Wall Street Journal
By Laura Meckler
December 3, 2014
The chairman of the House Homeland Security Committee is vowing to push border security legislation early next year, and says passage could open the door to Republican bills creating a new guest-worker program and adding visas for high-tech workers.
Rep. Michael McCaul (R., Texas) said in an interview Wednesday that his committee will soon consider a “tough border security bill” and hopes it will be on the House floor as early as late January or February. An aide added that House GOP leaders have asked him to make sure the legislation is ready for action by then.
A spokesman for Majority Leader Kevin McCarthy, who sets the floor schedule, said no decisions have been made about next year. But someone close to Mr. McCarthy said that a border security bill will be a “big priority” for the next Congress.
Mr. McCaul’s planning comes as most House Republicans are focused on trying to stop President Barack Obama’s executive action on immigration. The most controversial element of the Obama move offers a temporary reprieve from deportation and work permits to some 4 million illegal immigrants who meet certain requirements.
Mr. Obama has said he took unilateral steps in the face of congressional inaction on immigration and has repeatedly challenged Republicans to send him legislation.
The bill Mr. McCaul contemplates is far from what the president is seeking. It is limited to border security, whereas Mr. Obama wants a broad overhaul including the chance for all 11 million people in the U.S. illegally to obtain permanent legal status.
In the past, it has been politically challenging to move discrete slices of immigration legislation because members of Congress would insist that other aspects be attached. In particular, Democrats have insisted that a solution for the 11 million illegal immigrants be included in any border security package. But that dynamic may change next year with Republicans running both the House and Senate.
Movement on border security would give life to Republican promises—repeatedly issued but never acted upon—to tackle immigration in a step-by-step fashion.
“We need to reform our immigration laws, but we need to do it the right way, and that means starting the process in the lawmaking branch of our government,” Mr. McCaul said at a hearing of his committee on Tuesday. “Congress will address immigration reform.”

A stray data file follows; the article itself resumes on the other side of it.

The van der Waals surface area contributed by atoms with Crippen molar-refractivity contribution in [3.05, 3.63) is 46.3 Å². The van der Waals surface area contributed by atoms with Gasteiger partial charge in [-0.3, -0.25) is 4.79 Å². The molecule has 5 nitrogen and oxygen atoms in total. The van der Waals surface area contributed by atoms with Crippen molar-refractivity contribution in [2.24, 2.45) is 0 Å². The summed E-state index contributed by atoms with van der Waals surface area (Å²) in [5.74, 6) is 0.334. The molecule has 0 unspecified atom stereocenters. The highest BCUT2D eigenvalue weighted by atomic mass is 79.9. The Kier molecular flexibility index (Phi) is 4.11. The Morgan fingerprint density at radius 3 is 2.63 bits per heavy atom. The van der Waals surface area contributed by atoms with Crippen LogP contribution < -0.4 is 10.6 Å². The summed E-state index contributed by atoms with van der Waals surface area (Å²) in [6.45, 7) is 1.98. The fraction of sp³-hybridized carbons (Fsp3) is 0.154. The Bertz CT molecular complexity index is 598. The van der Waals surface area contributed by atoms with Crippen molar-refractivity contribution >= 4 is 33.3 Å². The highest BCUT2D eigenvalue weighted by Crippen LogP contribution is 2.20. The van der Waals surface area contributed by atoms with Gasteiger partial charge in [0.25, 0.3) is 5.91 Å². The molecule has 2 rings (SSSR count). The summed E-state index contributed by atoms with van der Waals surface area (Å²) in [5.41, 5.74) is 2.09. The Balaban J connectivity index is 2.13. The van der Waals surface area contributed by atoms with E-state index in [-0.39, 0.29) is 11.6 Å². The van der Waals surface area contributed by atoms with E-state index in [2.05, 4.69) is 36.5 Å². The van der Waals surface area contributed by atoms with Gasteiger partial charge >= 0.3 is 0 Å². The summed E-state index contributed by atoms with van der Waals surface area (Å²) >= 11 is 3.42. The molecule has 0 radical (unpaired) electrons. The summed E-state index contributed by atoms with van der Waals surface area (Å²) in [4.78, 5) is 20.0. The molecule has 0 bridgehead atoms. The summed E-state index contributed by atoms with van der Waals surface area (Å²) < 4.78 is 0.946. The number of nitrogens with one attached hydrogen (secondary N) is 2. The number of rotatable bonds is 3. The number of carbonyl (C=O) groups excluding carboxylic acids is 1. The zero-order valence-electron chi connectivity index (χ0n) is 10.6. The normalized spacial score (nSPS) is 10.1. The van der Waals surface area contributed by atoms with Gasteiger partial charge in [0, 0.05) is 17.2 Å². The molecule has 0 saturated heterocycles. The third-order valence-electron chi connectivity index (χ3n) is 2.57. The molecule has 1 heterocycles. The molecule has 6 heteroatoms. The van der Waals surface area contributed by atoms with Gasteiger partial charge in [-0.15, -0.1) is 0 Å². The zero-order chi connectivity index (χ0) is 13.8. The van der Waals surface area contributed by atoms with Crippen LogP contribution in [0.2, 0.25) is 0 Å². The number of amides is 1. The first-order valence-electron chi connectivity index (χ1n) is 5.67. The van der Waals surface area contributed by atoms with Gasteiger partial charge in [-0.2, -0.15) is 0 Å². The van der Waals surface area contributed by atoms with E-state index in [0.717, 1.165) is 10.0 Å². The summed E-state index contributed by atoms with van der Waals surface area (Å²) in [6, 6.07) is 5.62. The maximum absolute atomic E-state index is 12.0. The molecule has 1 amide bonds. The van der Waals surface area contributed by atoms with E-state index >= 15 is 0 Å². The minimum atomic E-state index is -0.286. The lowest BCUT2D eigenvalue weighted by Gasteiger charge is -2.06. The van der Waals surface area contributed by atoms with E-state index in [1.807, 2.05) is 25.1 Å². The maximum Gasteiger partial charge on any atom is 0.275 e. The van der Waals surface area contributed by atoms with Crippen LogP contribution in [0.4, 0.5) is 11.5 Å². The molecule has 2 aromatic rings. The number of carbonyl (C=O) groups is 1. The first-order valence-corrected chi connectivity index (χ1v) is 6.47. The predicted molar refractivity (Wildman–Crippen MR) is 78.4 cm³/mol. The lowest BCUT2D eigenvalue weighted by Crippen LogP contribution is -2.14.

He said his new border bill differs from one his committee passed unanimously last year. The earlier measure directed the Department of Homeland Security to come up with a plan. The new bill will be more prescriptive, he said, and lay out directives for each sector of the Southern border.
He said that in some cases, that will mean more technology, including military aviation assets redeployed from Afghanistan, as well as sensor surveillance technology.
“We don’t want to say we’re militarizing the border but we want to take concepts from defense and assets from defense that we can use down there under the civilian control,” he said. “We’ve got the fencing already in place. It’s the technology that’s a vulnerability gap.”
He said the plan is based on a blueprint he released in October, and he expects it to cost about $1 billion in the first year. He said one way to offset that new spending is through changes to border patrol compensation.
He said he has talked with Sen. Ron Johnson (R., Wis.), who is in line to become chairman of the Senate Homeland Security Committee, about both border security and a guest-worker program, and plans to work closely with him.
Mr. McCaul said he hoped that Congress would tackle other immigration issues, including a guest-worker program and more visas for high-skilled workers, if border legislation can pass first. But he said he does not see support for legalization of people in the U.S. illegally.
For more information, go to: www.beverlyhillsimmigrationlaw.com
Post a Comment